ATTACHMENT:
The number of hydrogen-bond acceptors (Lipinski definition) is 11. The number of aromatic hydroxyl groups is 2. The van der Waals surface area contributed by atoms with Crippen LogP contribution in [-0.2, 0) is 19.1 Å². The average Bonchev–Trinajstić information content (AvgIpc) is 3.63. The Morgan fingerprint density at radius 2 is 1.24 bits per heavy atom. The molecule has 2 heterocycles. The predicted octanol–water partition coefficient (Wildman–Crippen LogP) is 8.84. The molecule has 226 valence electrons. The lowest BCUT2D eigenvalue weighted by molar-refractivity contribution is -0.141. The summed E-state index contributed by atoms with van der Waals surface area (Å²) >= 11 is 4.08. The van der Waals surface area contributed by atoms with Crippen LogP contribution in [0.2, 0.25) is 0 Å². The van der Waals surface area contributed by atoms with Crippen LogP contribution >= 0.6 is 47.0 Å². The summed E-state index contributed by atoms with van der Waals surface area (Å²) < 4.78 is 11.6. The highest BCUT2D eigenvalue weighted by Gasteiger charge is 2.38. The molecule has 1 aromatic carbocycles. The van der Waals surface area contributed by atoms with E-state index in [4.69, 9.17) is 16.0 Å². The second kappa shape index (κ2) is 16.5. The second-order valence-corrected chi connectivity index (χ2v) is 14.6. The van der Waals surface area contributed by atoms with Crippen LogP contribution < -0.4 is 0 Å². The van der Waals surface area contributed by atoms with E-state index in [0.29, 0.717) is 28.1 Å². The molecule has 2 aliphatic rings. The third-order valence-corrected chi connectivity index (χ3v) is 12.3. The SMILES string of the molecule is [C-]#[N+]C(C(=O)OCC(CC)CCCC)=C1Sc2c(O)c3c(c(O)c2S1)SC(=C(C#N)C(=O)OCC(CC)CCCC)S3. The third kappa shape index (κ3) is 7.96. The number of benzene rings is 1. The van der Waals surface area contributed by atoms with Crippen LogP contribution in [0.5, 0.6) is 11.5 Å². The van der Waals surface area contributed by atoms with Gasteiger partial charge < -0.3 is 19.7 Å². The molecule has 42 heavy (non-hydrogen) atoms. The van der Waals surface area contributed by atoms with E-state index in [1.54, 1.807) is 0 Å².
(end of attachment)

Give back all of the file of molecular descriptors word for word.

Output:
The number of hydrogen-bond acceptors (Lipinski definition) is 11. The number of aromatic hydroxyl groups is 2. The van der Waals surface area contributed by atoms with Crippen LogP contribution in [-0.2, 0) is 19.1 Å². The average Bonchev–Trinajstić information content (AvgIpc) is 3.63. The Morgan fingerprint density at radius 2 is 1.24 bits per heavy atom. The molecule has 2 heterocycles. The predicted octanol–water partition coefficient (Wildman–Crippen LogP) is 8.84. The molecule has 226 valence electrons. The lowest BCUT2D eigenvalue weighted by molar-refractivity contribution is -0.141. The summed E-state index contributed by atoms with van der Waals surface area (Å²) >= 11 is 4.08. The van der Waals surface area contributed by atoms with Crippen LogP contribution in [0.2, 0.25) is 0 Å². The van der Waals surface area contributed by atoms with Crippen LogP contribution >= 0.6 is 47.0 Å². The summed E-state index contributed by atoms with van der Waals surface area (Å²) < 4.78 is 11.6. The highest BCUT2D eigenvalue weighted by Gasteiger charge is 2.38. The molecule has 1 aromatic carbocycles. The van der Waals surface area contributed by atoms with E-state index in [4.69, 9.17) is 16.0 Å². The second kappa shape index (κ2) is 16.5. The second-order valence-corrected chi connectivity index (χ2v) is 14.6. The van der Waals surface area contributed by atoms with Crippen LogP contribution < -0.4 is 0 Å². The van der Waals surface area contributed by atoms with E-state index in [0.29, 0.717) is 28.1 Å². The molecule has 2 aliphatic rings. The third-order valence-corrected chi connectivity index (χ3v) is 12.3. The SMILES string of the molecule is [C-]#[N+]C(C(=O)OCC(CC)CCCC)=C1Sc2c(O)c3c(c(O)c2S1)SC(=C(C#N)C(=O)OCC(CC)CCCC)S3. The third kappa shape index (κ3) is 7.96. The number of benzene rings is 1. The van der Waals surface area contributed by atoms with Crippen LogP contribution in [0.5, 0.6) is 11.5 Å². The van der Waals surface area contributed by atoms with Gasteiger partial charge < -0.3 is 19.7 Å². The molecule has 42 heavy (non-hydrogen) atoms. The van der Waals surface area contributed by atoms with E-state index in [1.54, 1.807) is 0 Å².